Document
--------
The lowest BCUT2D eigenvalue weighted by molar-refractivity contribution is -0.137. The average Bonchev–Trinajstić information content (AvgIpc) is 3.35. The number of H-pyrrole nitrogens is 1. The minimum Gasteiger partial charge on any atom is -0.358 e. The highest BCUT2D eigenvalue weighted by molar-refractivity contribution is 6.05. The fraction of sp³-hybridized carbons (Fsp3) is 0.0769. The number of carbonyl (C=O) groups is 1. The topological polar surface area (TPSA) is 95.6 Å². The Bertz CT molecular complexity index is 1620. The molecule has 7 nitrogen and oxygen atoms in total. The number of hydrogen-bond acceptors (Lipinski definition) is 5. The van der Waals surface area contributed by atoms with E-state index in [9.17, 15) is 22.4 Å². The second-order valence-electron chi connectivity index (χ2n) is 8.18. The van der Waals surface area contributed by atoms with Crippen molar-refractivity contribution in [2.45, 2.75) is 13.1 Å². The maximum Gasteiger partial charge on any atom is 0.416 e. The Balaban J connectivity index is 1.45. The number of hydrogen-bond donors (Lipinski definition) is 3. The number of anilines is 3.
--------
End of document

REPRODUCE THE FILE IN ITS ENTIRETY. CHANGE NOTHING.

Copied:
The lowest BCUT2D eigenvalue weighted by molar-refractivity contribution is -0.137. The average Bonchev–Trinajstić information content (AvgIpc) is 3.35. The number of H-pyrrole nitrogens is 1. The minimum Gasteiger partial charge on any atom is -0.358 e. The highest BCUT2D eigenvalue weighted by molar-refractivity contribution is 6.05. The fraction of sp³-hybridized carbons (Fsp3) is 0.0769. The number of carbonyl (C=O) groups is 1. The topological polar surface area (TPSA) is 95.6 Å². The Bertz CT molecular complexity index is 1620. The molecule has 7 nitrogen and oxygen atoms in total. The number of hydrogen-bond acceptors (Lipinski definition) is 5. The van der Waals surface area contributed by atoms with E-state index in [9.17, 15) is 22.4 Å². The second-order valence-electron chi connectivity index (χ2n) is 8.18. The van der Waals surface area contributed by atoms with Crippen molar-refractivity contribution in [2.45, 2.75) is 13.1 Å². The maximum Gasteiger partial charge on any atom is 0.416 e. The Balaban J connectivity index is 1.45. The number of hydrogen-bond donors (Lipinski definition) is 3. The number of anilines is 3.